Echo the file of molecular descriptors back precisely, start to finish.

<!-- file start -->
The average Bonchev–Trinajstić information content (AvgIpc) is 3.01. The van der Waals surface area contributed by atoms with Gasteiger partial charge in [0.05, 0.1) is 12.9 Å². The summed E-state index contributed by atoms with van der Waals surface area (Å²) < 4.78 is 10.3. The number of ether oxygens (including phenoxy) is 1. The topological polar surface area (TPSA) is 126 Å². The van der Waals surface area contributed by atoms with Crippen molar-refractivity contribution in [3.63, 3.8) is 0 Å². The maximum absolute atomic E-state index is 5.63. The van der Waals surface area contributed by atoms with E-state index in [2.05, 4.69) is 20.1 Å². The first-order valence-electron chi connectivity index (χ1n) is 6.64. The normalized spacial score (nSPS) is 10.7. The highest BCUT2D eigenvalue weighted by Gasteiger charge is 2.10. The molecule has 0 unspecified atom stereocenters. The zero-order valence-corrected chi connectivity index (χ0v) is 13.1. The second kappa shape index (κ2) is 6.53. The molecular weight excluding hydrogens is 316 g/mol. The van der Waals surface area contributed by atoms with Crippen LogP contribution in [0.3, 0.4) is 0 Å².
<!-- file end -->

The average Bonchev–Trinajstić information content (AvgIpc) is 3.01. The van der Waals surface area contributed by atoms with Gasteiger partial charge in [0.05, 0.1) is 12.9 Å². The summed E-state index contributed by atoms with van der Waals surface area (Å²) < 4.78 is 10.3. The number of ether oxygens (including phenoxy) is 1. The topological polar surface area (TPSA) is 126 Å². The van der Waals surface area contributed by atoms with Crippen molar-refractivity contribution in [3.63, 3.8) is 0 Å². The maximum absolute atomic E-state index is 5.63. The van der Waals surface area contributed by atoms with E-state index in [2.05, 4.69) is 20.1 Å². The first-order valence-electron chi connectivity index (χ1n) is 6.64. The normalized spacial score (nSPS) is 10.7. The highest BCUT2D eigenvalue weighted by Gasteiger charge is 2.10. The molecule has 0 unspecified atom stereocenters. The zero-order valence-corrected chi connectivity index (χ0v) is 13.1. The second kappa shape index (κ2) is 6.53. The molecular weight excluding hydrogens is 316 g/mol. The van der Waals surface area contributed by atoms with Crippen LogP contribution in [0.3, 0.4) is 0 Å².